In the following excerpt from his new memoir, Christopher Zyda describes a haunted Los Angeles of the mid-1980s and tells a story that feels remarkably familiar 35 years later.
In 1985, when it came to ostracism Los Angeles wasn’t really all that different from Kokomo. Much of humanity missed the opportunity to do the right thing in the face of the AIDS epidemic. Many of our friends, upon their AIDS diagnoses, simply chose to ostracize themselves and disappear from public out of shame. We would only see them again in hospitals or, all too often, never hear from or about them again—until their obituary appeared on the Athletic Club’s gym bulletin board or in Frontiers, West Hollywood’s gay community news magazine, or maybe never again at all. I became obsessed with searching for and reading obituaries, an obsession that continues to this day. Beginning in 1985, our friends started to leave Los Angeles to scatter everywhere because of the virus. This particularly pained me since it went against my craving for complete order in my life. I couldn’t keep track of where people went. Was he dead? Was he dying in a hospital somewhere? Did he move back to his hometown to be with family? Did he go on disability and move to Palm Springs to die alone in a $10,000 condominium? Did he go back into the closet? Did he go into hiding to ride out the storm? The answer was “all of the above.” As people scattered because of AIDS, so did my life. There could be no order when life itself could not be counted on. I aged much more than a year in 1985. I was only twenty-three years old.
That year, I started to spend evenings and weekends visiting friends in hospitals: Sherman Oaks Hospital, UCLA Medical Center, Cedars-Sinai Hospital, Century City Hospital, and Midway Hospital. I came to know them all, their convoluted hallways, AIDS wards, cafeterias and vending machines, pay telephone booths, and waiting rooms. Try to imagine the insanity of visiting one friend in the hospital, and then discovering that one or more other friends were hospitalized there too, fighting the same illness. I remember seeing worried, grieving partners and friends, sitting stone-faced in hospital waiting rooms alongside me, all of us trying to comprehend the reality of our reality: what do we do now? The AIDS virus has turned the whole world against us.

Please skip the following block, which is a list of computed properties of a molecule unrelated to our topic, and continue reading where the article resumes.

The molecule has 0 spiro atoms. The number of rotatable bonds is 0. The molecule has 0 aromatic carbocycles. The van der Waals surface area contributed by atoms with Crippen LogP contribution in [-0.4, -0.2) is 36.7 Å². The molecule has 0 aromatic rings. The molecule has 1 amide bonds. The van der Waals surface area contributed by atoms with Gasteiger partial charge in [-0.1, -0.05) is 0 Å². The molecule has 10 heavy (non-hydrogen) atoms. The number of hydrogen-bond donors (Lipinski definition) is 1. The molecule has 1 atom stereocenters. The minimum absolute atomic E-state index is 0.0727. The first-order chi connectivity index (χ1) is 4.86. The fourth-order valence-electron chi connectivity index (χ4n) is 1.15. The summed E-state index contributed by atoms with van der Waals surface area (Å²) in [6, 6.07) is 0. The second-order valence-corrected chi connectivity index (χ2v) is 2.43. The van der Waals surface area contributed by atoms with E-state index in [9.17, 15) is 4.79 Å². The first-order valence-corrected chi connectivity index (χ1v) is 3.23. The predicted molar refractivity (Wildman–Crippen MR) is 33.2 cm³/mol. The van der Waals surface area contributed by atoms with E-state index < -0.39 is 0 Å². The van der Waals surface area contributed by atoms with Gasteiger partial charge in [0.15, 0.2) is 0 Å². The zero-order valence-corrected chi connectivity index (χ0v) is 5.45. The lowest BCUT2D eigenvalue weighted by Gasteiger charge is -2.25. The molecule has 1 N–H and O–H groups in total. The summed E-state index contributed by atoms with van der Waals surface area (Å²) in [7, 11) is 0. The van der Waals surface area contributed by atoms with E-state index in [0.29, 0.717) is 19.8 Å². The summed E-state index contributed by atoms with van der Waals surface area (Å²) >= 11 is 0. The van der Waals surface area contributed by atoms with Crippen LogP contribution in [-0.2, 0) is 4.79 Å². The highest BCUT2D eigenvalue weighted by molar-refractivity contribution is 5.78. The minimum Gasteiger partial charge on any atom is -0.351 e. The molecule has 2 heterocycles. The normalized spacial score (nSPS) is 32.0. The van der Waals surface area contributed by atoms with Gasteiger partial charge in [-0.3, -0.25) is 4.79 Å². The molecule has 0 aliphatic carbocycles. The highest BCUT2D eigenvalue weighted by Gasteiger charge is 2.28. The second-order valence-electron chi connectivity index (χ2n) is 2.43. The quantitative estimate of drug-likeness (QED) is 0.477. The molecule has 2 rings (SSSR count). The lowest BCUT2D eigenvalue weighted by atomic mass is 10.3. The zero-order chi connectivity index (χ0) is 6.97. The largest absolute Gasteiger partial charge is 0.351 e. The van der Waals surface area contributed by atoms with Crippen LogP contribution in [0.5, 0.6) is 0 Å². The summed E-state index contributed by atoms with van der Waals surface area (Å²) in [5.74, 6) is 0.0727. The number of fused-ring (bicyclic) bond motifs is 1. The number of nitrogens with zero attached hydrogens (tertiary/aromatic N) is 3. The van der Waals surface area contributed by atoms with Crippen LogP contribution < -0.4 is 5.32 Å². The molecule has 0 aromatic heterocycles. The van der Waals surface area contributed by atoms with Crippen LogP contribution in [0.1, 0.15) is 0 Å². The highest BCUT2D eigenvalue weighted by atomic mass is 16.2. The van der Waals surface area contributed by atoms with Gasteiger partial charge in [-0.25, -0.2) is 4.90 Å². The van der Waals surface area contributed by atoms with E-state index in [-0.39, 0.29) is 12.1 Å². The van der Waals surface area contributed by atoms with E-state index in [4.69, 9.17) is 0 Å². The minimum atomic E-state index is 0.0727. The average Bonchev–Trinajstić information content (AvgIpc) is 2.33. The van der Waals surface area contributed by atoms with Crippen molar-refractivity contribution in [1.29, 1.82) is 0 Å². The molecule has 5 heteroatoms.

The number of funerals and memorial services that I attended beginning in 1985 eventually made me numb. I stopped crying at them because I had nothing left inside. My AIDS grief was a constant process, like watching a repeating slow-motion film unfolding right in front of me over and over, and knowing how the film ended: always in death. In 1985, AIDS treatments only delayed the inevitable, because at that time the treatments were worthless. The sun was gone, dark clouds now blanketed the sky, and rain started falling all around me. Welcome, Chris, to the storm.
Excerpted from The Storm: One Voice from the AIDS Generation by Christopher Zyda (Rare Bird Books, released December 8, 2020).